We ordered a Margherita for the kids and a sauceless pizza with more of that house made mozzarella that had been smoked, caramelized onions, and long slices of a perfectly spicy fresh made sausage. These were seriously good pizzas.  Seriously.  Good pizza depends on a good crust and this was GREAT crust.  It was smoky, salty, perfectly chewy and one of the best pizza crusts I have ever eaten.  It is now the benchmark for me.  As you might imagine, the pizzas disappeared in record time.

It is rare that a pizza place offers dessert, but we were in the mood and the kids ears perked up at the mention of "flourless chocolate cake".  I am SO glad we ordered dessert!  The chocolate cake was good, really good, but the lemon tart I had was ethereal, everything you ever wanted in a lemon tart.  It was sweet, creamy, tart, all of it.  And the crust was great.  Accompanying and elevating both these desserts was a rich and delicious vanilla creme chantilly.  Another bullseye here.

I would go back to Pizzeria Biano tomorrow and maybe the next day.  It was that good.

And so, on to Austin...

Wednesday May 13, 2009 La Cusinga and Me

This words below are from our website describing La Cusinga.  The story, however is much deeper and much richer than these introductory words can describe.  La Cusinga represents a noble and successful effort to preserve this section of unspoiled coast and to keep it alive as a model of what true ecology can accomplish.  The dreams and visions of John Tresemer, the owner of La Cusinga and the Finca Tres Hermanas that surrounds it, have been realized here in what is a true example for all who would preserve and protect what remains of this, or any natural wonder. 

La Cusinga 
La Cusinga Lodge is a coastal rainforest eco lodge dedicated to marine and terrestrial conservation and environmental education. Its location on the southern Pacific coast provides guests with sweeping ocean views and a relaxing beach vacation. In addition La Cusinga is part of a private nature reserve that supplies the visitor with an unparalleled look at Costa Rican wildlife and rainforest. The reserve consists primarily of 250 hectares of virgin rainforest that borders thousands of more acres of privately protected forest. On Costa Rica’s still wild south-western Pacific coast, La Cusinga Lodge borders Ballena Marine National Park which was developed to protect the humpback whales that frequent the coast. La Cusinga Lodge was established in order to share the unique site with Costa Ricans as well as international visitors. Besides getting exposure to rural Costa Rican culture and beautiful vistas, visitors have access to highly prolific areas of primary tropical rainforest and unspoiled coast, all conveniently accessible.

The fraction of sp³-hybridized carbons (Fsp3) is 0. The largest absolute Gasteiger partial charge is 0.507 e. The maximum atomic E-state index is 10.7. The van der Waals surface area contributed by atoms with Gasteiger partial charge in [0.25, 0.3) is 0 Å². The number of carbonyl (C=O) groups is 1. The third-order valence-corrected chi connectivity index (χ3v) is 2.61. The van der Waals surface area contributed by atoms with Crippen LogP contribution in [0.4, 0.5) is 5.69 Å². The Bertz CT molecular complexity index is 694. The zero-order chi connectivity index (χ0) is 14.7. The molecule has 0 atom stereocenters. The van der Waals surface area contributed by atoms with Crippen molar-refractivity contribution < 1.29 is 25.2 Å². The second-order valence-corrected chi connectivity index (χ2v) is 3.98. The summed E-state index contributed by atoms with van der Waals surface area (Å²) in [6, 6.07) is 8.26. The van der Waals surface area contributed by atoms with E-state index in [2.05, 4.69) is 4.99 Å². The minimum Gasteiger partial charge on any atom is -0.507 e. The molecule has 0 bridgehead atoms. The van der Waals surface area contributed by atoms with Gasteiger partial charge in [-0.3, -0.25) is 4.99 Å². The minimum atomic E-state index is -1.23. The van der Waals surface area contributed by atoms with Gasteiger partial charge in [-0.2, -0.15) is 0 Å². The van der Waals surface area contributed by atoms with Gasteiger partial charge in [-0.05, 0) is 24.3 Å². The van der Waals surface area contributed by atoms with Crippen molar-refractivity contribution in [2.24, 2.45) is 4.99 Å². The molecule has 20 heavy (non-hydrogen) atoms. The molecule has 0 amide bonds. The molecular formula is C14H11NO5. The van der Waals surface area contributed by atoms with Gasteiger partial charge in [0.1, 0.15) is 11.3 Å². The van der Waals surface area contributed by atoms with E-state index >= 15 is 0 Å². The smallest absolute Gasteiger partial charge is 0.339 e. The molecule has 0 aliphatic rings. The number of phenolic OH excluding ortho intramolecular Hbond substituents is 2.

i returned to La Cusinga this past January, 2009, with a dream in mind.  I wanted to create a cuisine for our guests that would bridge the gap between what La Cusinga offered physically and spiritually, and what they were putting in their bodies when they ate here.  I knew from having previously lived in Costa Rica for over two years that there were organic farmers and that sustainable agriculture was being practiced, but at that time it had been limited in its scope as well as its distribution.  

My first steps upon returning were toward the local Feria to seek out and communicate my ideas with the growers and vendors who could provide me with a local, organic and sustainable product.  The fertile valleys of San Isidro that lie over the coastal mountains and to the Northeast of our Pacific location are rich and productive but are only now exploring the potential that they hold.  

I had in mind a vision that would support local farmers, fishermen and food artisans and one that would recreate (or perhaps, create) a new cuisine of Coastal Costa Rica.  I visit the markets each week to talk with growers and to develop the  relationships that I believe will be mutually beneficial as Costa Rica experiences its rapid growth on an international level
Organic farming is a new and not heavily supported concept in our part of Costa Rica.  It is a brave step for farmers to make, as local communities of both growers and consumers have never placed, or not known to place, an importance on farming organically and sustainably.  I feel a responsibility as a Chef here to be at the forefront of those encouraging and supporting these pioneers  

I came to La Cusinga almost three years ago not knowing what to expect.  My first time through here was characterized by a lack of understanding and appreciation on my part as well as an inability to recognize or connect with the local "flavor" that would make for a coherent package for out guests.  I now feel as if I have made a "connect" with the property and the vision.  I am not completely satisfied and hopefully, never will be, until we are able to produce, right here at La Cusinga, the greater share of the produce we serve.  However, the groundwork has been laid with local farmers and the availability and quality of organic produce is impressive.

Now at La Cusinga I serve a variety of organic lettuces and braising greens.  My salads include wedges or slices of rich red tomatoes as well as sweet !00 and yellow pear cherry tomatoes.  I roast organic beets and marinate them in balsamic vinegar to be served alongside the lettuces and topped with a locally made organic goat cheese.

My soups are made from roasted and steamed local organic vegetables and tiny organic yellow creamer potatoes have found their way onto my plates, nestled against filets of locally caught fish.
I am now using a local organic cocoa powder that still contains the nuggets of cocoa butter unlike the fined cocoa powder in the markets.

And better still, I am able to use palmito (hearts of palm), ginger, cilantro and its sawtooth leafed cousin culantro coyote, mangoes, hot and sweet chiles, mandarina limes and yucca root from our own Finca Tres Hermanas to serve in my dining room at La Cusinga.   The connection from jungle and farm to table is evolving.  May it continue to grow.